Perhaps the mature gliotic and scar tissue around the aneurysm dome have strengthened the previous weak point of the aneurysm to withstand blood pressure fluctuations. It is also pertinent to note that blood pressure management have remained satisfactory all through their checkup periods. The high cost of brain aneurysm surgery and the complete lack of any reasonable insurance policy makes it almost impossible for poor patients to access needed care. In complicity with human and material resource limitations, this situation has tremendously affected the development and expansion of neurovascular services in this environment. Therefore, solving this hydra headed problem will definitely require a multifaceted approach with a common denominator in funds. 86.6% of the surgical clipped cases returned to full independent function whereas all three endovascular treated cases remain stable and have recorded consistent MRS zero and therefore able to return to their normal activities and work. It is also important to report that aside clinical stability, radiological checks with MRA have not revealed any recurrence in previously treated aneurysm or development of new aneurysms up to two years follow up.
Since the introduction of endovascular treatment of cerebral aneurysms, there have been controversies over the superiority of either arm but the ISAT and BRAT studies as outlined above have been at the fore front of providing the necessary evidence to guide treatment decision analysis and outcome. The key factor is that treatment choice is guided by the realistic availability of resources. For instance, in our practice, only open craniotomy for clipping is available at the moment and that explains the much higher number of surgical vs endovascular treated patients in this series. Only the few with capacity to surmount the much higher financial forces of overseas treatment, had endovascular treatment. Perhaps in the future this trend may change with the evolution of endovascular capacity locally.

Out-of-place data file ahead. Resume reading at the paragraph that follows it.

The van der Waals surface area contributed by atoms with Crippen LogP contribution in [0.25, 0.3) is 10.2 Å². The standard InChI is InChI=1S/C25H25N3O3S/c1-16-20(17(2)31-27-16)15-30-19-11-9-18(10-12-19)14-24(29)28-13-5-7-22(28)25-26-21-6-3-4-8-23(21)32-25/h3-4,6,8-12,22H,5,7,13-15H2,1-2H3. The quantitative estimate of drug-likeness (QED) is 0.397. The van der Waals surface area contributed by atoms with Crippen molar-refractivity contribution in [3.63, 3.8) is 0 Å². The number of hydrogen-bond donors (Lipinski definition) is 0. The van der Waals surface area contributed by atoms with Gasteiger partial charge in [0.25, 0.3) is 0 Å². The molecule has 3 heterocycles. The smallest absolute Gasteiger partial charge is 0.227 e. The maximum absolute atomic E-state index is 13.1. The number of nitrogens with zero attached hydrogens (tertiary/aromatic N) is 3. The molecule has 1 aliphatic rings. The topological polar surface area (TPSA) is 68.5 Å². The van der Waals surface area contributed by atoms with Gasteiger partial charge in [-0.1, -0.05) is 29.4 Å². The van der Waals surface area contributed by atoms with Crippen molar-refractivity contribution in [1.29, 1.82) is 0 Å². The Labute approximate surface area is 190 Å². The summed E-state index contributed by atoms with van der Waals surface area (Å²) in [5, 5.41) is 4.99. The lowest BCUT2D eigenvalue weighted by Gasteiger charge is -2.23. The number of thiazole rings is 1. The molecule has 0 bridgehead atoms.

There is an emerging neurovascular surgery practice in Abuja North central Nigeria but the figures presented in this report is rather not representative. This is because the practice environment is far from enabled and many cases disenfranchised. For now, PCOM Aneurysm tops the list but it is a work in progress. However, this study has demonstrated sheer determination by the authors with right attitude and culture laced with profound experience gathered in the past four years, to work around the current constraints and improve the outlook in the near future. There is therefore a high potential to achieve more in a better enabled environment to help more deserving patients.